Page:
Karen Leader Remembered 10 Years after Assassination
By Nyein Nyein 14 February 2018
YANGON — Family and friends of late Karen leader Padoh Mahn Sha Lah Phan commemorated the 10th anniversary of his assassination with ceremonies at his birthplace and on the Thai border on Wednesday.
On Feb. 14, 2008, Karen National Union general secretary Padoh Mahn Sha Lah Phan, 65, was assassinated by gunmen at his home in the Thai border town of Mae Sot. No one has yet been brought to justice for the killing.
The outspoken KNU leader was well respected not only by the Karen people, but also by Barmar political activists for the broad-minded leadership he provided to the democracy movement.
As he does every year, Padoh Mahn Sha Lah Phan’s adopted son Saw Say Say led Wednesday’s memorial service at the slain leader’s burial site near the border.
In Padoh Mahn Sha Lah’s birthplace in Taw Kyaung village of Ayeyarwaddy Region’s Pantanaw Township, relatives and friends gathered for a memorial service, sharing their thoughts and prayers and laying wreaths in front of a statue of him unveiled last year.
Mahn Tin Shwe, Mahn Sha Lah Phan’s elder brother, said his brother was “regarded as an enemy and thus killed by military people as he was a firm leader who thought not only about the Karen, but all of the country’s ethnic groups.”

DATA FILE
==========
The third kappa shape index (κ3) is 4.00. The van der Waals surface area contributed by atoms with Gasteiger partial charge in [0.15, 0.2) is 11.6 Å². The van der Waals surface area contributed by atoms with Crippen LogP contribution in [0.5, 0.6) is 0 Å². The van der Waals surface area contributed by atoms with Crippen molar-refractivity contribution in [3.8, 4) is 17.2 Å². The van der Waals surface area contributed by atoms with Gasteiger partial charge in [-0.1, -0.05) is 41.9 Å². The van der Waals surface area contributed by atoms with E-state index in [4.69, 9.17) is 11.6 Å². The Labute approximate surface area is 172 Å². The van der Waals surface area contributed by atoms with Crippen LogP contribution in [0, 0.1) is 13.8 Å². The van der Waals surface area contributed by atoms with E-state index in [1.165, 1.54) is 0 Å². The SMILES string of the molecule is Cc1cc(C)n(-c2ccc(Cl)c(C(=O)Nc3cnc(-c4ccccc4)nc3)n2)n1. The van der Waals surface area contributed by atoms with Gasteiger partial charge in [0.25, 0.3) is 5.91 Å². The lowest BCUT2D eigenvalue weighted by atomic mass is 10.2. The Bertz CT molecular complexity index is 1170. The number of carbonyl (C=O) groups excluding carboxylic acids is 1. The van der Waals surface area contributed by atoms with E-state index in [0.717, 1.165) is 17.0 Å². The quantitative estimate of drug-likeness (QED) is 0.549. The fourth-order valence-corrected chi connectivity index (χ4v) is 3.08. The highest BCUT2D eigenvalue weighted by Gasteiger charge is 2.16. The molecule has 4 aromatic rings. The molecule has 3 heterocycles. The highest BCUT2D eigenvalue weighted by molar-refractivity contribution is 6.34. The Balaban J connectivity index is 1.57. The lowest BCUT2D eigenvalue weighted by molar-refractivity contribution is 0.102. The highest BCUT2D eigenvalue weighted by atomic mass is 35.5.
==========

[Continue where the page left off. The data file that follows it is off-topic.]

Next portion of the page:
For more than 40 years starting in 1967 Padoh Mahn Sha Lah Phan devoted his life to fighting dictatorship and for equality, his brother recalled, adding that poverty had not prevented him from getting an education and becoming a leader.
“For there to be real justice, the Burmese military officer who ordered the assassination of my father should be put on trial,” said Nant Zoya Phan, the daughter of Padoh Mahn Sha Lah Phan.
She told The Irrawaddy that, “One thing which inspires me about my father was how he focused on our country having a positive future. He knew he would not see that for himself, but he wanted the next generation to have peace and to have rights. He wanted us to have the chance to makes things better, not just struggling to survive.”
“If he were alive today, he would have contributed more to the peace process including the 21st-Century Panglong peace effort,” said Mahn Tin Shwe, reflecting the view that Padoh Mahn Sha Lah was a good leader who could mobilize both within the Karen community and the broader ethnic alliance.
“While I am still alive, I want to meet my nieces and nephews to share with them details about their father, about his spirit, and to tell them to follow his path,” Mahn Tin Shwe said, because the children of the late Karen leader are subject to a visa ban.
In 2008, shortly after his death, Padoh Mahn Sha Lah’s children founded the Phan Foundation, which honors young Karen with the Padoh Mahn Sha Young Leader Award annually. The awardee for 2017 will be announced in few days, according to Nant Zoya Phan.